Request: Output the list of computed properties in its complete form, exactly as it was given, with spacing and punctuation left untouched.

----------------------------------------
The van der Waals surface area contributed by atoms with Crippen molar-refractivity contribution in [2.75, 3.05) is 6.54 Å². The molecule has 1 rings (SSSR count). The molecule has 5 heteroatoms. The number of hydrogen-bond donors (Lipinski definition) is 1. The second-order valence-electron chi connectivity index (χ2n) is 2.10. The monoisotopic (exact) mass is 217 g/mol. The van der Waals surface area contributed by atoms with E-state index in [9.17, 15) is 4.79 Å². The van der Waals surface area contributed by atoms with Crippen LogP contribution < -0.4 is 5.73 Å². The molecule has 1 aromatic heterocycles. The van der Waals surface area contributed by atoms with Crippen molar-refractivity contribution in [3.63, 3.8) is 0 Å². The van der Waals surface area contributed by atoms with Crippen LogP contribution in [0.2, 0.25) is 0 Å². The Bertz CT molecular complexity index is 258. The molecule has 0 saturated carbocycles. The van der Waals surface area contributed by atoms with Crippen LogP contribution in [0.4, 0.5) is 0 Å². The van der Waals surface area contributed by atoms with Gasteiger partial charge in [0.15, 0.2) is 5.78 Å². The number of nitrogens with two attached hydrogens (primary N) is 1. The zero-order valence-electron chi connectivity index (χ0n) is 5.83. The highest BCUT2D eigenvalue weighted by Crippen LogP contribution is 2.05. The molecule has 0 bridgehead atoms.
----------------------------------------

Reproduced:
The van der Waals surface area contributed by atoms with Crippen molar-refractivity contribution in [2.75, 3.05) is 6.54 Å². The molecule has 1 rings (SSSR count). The molecule has 5 heteroatoms. The number of hydrogen-bond donors (Lipinski definition) is 1. The second-order valence-electron chi connectivity index (χ2n) is 2.10. The monoisotopic (exact) mass is 217 g/mol. The van der Waals surface area contributed by atoms with E-state index in [9.17, 15) is 4.79 Å². The van der Waals surface area contributed by atoms with Crippen LogP contribution < -0.4 is 5.73 Å². The molecule has 1 aromatic heterocycles. The van der Waals surface area contributed by atoms with Crippen molar-refractivity contribution in [3.63, 3.8) is 0 Å². The van der Waals surface area contributed by atoms with Crippen LogP contribution in [0.2, 0.25) is 0 Å². The Bertz CT molecular complexity index is 258. The molecule has 0 saturated carbocycles. The van der Waals surface area contributed by atoms with Crippen LogP contribution in [0.4, 0.5) is 0 Å². The van der Waals surface area contributed by atoms with Gasteiger partial charge in [0.15, 0.2) is 5.78 Å². The number of nitrogens with two attached hydrogens (primary N) is 1. The zero-order valence-electron chi connectivity index (χ0n) is 5.83. The highest BCUT2D eigenvalue weighted by Crippen LogP contribution is 2.05. The molecule has 0 bridgehead atoms.